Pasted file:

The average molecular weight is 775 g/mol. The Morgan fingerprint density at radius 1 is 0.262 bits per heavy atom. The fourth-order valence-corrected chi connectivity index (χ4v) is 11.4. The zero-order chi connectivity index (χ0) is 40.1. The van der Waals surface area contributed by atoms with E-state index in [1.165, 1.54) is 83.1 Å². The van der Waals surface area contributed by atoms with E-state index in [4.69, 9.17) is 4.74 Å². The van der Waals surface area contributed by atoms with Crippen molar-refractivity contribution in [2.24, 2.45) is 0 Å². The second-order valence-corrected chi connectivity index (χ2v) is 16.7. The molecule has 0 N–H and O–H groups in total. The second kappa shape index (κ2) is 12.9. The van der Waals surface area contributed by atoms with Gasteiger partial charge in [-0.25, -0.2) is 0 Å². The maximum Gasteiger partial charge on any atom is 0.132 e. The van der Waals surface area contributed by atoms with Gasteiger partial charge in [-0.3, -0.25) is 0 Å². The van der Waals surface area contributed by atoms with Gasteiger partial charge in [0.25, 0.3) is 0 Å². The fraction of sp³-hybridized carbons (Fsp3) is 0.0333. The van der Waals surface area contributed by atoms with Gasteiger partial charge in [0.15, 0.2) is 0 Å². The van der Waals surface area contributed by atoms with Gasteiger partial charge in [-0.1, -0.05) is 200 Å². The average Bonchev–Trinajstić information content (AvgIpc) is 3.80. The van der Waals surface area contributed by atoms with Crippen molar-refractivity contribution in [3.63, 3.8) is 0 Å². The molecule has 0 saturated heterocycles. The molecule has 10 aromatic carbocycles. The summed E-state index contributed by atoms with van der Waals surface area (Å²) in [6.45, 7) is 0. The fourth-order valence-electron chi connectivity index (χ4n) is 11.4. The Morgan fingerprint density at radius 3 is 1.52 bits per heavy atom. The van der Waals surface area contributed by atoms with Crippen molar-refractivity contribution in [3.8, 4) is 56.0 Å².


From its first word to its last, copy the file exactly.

The average molecular weight is 775 g/mol. The Morgan fingerprint density at radius 1 is 0.262 bits per heavy atom. The fourth-order valence-corrected chi connectivity index (χ4v) is 11.4. The zero-order chi connectivity index (χ0) is 40.1. The van der Waals surface area contributed by atoms with E-state index in [1.165, 1.54) is 83.1 Å². The van der Waals surface area contributed by atoms with E-state index in [4.69, 9.17) is 4.74 Å². The van der Waals surface area contributed by atoms with Crippen molar-refractivity contribution in [2.24, 2.45) is 0 Å². The second-order valence-corrected chi connectivity index (χ2v) is 16.7. The molecule has 0 N–H and O–H groups in total. The second kappa shape index (κ2) is 12.9. The van der Waals surface area contributed by atoms with Gasteiger partial charge in [-0.25, -0.2) is 0 Å². The maximum Gasteiger partial charge on any atom is 0.132 e. The van der Waals surface area contributed by atoms with Gasteiger partial charge in [-0.3, -0.25) is 0 Å². The van der Waals surface area contributed by atoms with Gasteiger partial charge in [0.25, 0.3) is 0 Å². The fraction of sp³-hybridized carbons (Fsp3) is 0.0333. The van der Waals surface area contributed by atoms with Gasteiger partial charge in [0.15, 0.2) is 0 Å². The van der Waals surface area contributed by atoms with Gasteiger partial charge in [-0.1, -0.05) is 200 Å². The average Bonchev–Trinajstić information content (AvgIpc) is 3.80. The van der Waals surface area contributed by atoms with Crippen molar-refractivity contribution in [3.63, 3.8) is 0 Å². The molecule has 0 saturated heterocycles. The molecule has 10 aromatic carbocycles. The summed E-state index contributed by atoms with van der Waals surface area (Å²) in [6.45, 7) is 0. The fourth-order valence-electron chi connectivity index (χ4n) is 11.4. The Morgan fingerprint density at radius 3 is 1.52 bits per heavy atom. The van der Waals surface area contributed by atoms with Crippen molar-refractivity contribution in [3.8, 4) is 56.0 Å².